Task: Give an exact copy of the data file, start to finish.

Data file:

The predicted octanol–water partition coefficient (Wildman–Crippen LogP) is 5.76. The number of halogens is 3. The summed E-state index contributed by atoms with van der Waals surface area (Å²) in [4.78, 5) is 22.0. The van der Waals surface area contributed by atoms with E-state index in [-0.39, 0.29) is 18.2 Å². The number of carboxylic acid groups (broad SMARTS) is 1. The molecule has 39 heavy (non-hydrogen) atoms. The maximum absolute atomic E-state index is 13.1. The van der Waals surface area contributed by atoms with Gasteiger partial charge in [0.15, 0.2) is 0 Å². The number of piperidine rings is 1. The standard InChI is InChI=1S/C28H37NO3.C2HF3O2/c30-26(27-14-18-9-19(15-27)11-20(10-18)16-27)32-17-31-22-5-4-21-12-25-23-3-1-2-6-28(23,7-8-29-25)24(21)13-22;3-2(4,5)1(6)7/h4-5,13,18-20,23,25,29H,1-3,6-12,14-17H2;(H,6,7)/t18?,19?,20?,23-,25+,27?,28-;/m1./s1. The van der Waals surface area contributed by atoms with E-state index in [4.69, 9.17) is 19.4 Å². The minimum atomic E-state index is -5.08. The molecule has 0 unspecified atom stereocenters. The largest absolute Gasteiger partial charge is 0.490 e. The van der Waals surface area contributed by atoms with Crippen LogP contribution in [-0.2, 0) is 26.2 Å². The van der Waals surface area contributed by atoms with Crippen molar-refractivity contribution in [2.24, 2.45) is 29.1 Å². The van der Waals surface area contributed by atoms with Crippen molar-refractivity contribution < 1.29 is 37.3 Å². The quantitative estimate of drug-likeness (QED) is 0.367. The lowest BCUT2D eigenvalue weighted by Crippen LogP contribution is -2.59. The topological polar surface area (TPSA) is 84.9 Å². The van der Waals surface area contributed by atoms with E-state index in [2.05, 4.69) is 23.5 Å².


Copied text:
The predicted octanol–water partition coefficient (Wildman–Crippen LogP) is 5.76. The number of halogens is 3. The summed E-state index contributed by atoms with van der Waals surface area (Å²) in [4.78, 5) is 22.0. The van der Waals surface area contributed by atoms with E-state index in [-0.39, 0.29) is 18.2 Å². The number of carboxylic acid groups (broad SMARTS) is 1. The molecule has 39 heavy (non-hydrogen) atoms. The maximum absolute atomic E-state index is 13.1. The van der Waals surface area contributed by atoms with Gasteiger partial charge in [0.15, 0.2) is 0 Å². The number of piperidine rings is 1. The standard InChI is InChI=1S/C28H37NO3.C2HF3O2/c30-26(27-14-18-9-19(15-27)11-20(10-18)16-27)32-17-31-22-5-4-21-12-25-23-3-1-2-6-28(23,7-8-29-25)24(21)13-22;3-2(4,5)1(6)7/h4-5,13,18-20,23,25,29H,1-3,6-12,14-17H2;(H,6,7)/t18?,19?,20?,23-,25+,27?,28-;/m1./s1. The van der Waals surface area contributed by atoms with E-state index in [4.69, 9.17) is 19.4 Å². The minimum atomic E-state index is -5.08. The molecule has 0 unspecified atom stereocenters. The largest absolute Gasteiger partial charge is 0.490 e. The van der Waals surface area contributed by atoms with Crippen LogP contribution in [-0.2, 0) is 26.2 Å². The van der Waals surface area contributed by atoms with Crippen molar-refractivity contribution in [2.24, 2.45) is 29.1 Å². The van der Waals surface area contributed by atoms with Crippen molar-refractivity contribution < 1.29 is 37.3 Å². The quantitative estimate of drug-likeness (QED) is 0.367. The lowest BCUT2D eigenvalue weighted by Crippen LogP contribution is -2.59. The topological polar surface area (TPSA) is 84.9 Å². The van der Waals surface area contributed by atoms with E-state index in [2.05, 4.69) is 23.5 Å².